Taking stress out of money woes
OPINION: We live in worrying times but, then, we always have.
While there’s precious little we can do about warmongering superpowers, there are things we can do about our perennial sources of financial anxiety.
A survey released late last month by the Financial Services Council (a political lobbying body for KiwiSaver providers and insurers) found 17 in every 100 people worried about money daily.
A further 23 worried about money at least once aweek, and 16 worried about their finances at least once amonth.
While this sounds like an appalling slough of worry, it has to be kept in perspective.
First, worry has positive aspects.
Yes, it can be debilitating, and 34 to 53 in every 100 people admitted to the FSC that money issues had adversely affected things like their mental and physical health, and relationships.
Worry over not being able to pay for daily needs, can put people into a state of perpetual mental turmoil making it harder to act rationally.
But worry helps people mentally and emotionally prepare for an uncertain future, and it can be a prompt to take action.
And survey data can be deceptive.
One person who answers ‘‘yes’’ to worrying about money every week might be struggling to put food on the table. Another might have amillion-dollar investment portfolio, with worries of quite a different magnitude.
Most of us have some wriggleroom in our lives to reduce our objective need to worry (if we can ditch the misleading belief we have no power to improve our lives).
FSC found financial literacy was weak over half of us. This is the easy one. There is no shortage of free money courses like Christians Against Poverty, budget mentors, and any money topic can be easily researched online.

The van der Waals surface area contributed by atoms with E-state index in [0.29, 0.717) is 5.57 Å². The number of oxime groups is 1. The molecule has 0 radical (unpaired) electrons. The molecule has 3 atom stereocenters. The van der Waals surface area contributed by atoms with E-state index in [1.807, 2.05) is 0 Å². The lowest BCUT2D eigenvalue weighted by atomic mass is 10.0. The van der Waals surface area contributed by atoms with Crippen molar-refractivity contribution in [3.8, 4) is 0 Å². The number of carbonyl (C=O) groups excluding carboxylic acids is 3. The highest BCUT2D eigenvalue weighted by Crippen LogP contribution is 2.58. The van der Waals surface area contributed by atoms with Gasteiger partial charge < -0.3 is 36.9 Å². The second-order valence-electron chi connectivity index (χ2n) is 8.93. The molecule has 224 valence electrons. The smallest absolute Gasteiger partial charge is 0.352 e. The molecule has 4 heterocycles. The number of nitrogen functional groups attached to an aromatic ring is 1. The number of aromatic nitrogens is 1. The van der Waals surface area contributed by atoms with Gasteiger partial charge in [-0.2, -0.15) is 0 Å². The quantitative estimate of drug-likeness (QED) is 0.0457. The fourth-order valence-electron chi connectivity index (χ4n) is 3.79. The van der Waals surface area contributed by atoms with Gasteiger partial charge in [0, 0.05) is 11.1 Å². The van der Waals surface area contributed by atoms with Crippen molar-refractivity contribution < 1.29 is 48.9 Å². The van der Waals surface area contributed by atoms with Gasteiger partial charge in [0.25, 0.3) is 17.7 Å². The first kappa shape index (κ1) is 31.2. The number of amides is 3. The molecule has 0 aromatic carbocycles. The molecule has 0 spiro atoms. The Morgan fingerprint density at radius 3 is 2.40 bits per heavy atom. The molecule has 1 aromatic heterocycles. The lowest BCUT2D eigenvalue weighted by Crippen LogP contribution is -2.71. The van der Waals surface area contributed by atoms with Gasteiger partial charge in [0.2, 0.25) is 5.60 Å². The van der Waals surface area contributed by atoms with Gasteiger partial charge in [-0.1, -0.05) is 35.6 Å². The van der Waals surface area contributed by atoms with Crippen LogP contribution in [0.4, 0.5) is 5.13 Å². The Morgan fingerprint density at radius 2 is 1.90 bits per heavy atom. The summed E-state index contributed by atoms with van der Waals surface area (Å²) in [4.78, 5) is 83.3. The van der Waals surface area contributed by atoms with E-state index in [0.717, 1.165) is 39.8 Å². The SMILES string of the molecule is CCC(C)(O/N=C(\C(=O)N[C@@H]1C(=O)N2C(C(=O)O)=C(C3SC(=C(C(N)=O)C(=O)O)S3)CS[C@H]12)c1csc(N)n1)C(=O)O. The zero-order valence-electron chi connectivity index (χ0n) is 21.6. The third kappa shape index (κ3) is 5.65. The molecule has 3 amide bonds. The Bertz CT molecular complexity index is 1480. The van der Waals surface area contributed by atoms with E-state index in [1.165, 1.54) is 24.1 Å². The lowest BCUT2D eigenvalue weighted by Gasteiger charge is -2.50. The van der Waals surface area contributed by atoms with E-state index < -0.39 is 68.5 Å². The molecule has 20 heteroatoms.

Just over 40 in every 100 people didn’t have a sensible level of emergency savings, FSC found. Research shows people who save regularly, are happier, so I’m assuming the worry less. Go to a budget mentor. Get a budget. Get a savings habit. Get emergency savings. Stop making excuses.
Four hundred thousand people are behind on loan repayments. Life in the red is not normal, or healthy. Learn how to be debt-free for daily living expenses.
A lowish income can be easier to live on than amoderate income that fluctuates.
Achieving better job security is important, but it means developing skills, and requires effort and long-term planning.
About four in 10 of us feel unprepared for retirement.
Of course we do. Lots of us are young. Tackle worry by reading up on KiwiSaver, using free online tools to work out a saving plan. Seek advice.
Remember, it’s a case of save little, and often, if you start young.
Don’t listen to doom merchants. You may not need a $1 million nest egg.
Many also have house worries. The FSC found 68 in every 100 reported worry about house prices, and 65 in every 100 worry about interest rates.
First, people with houses should stop worrying about prices falling. They should worry about their repayments. If they are not ahead on their home loans, like many people are, they need to get a strategy to get ahead.
People who do not own homes. Get yourself a home-ownership strategy. Keep doing the right things. Keep your eyes open for opportunities. And keep voting for a fairer deal. Even if you don’t get into a home, you will build wealth.
Younger worriers should take some heart. Older people tend to be more satisfied with life, and worry less. Many have fewer money worries, having amassed a bit of a financial buffer by doing at least semi-smart things with money.
All things being equal, getting older combined with sensible money decisions, will reduce your money worries.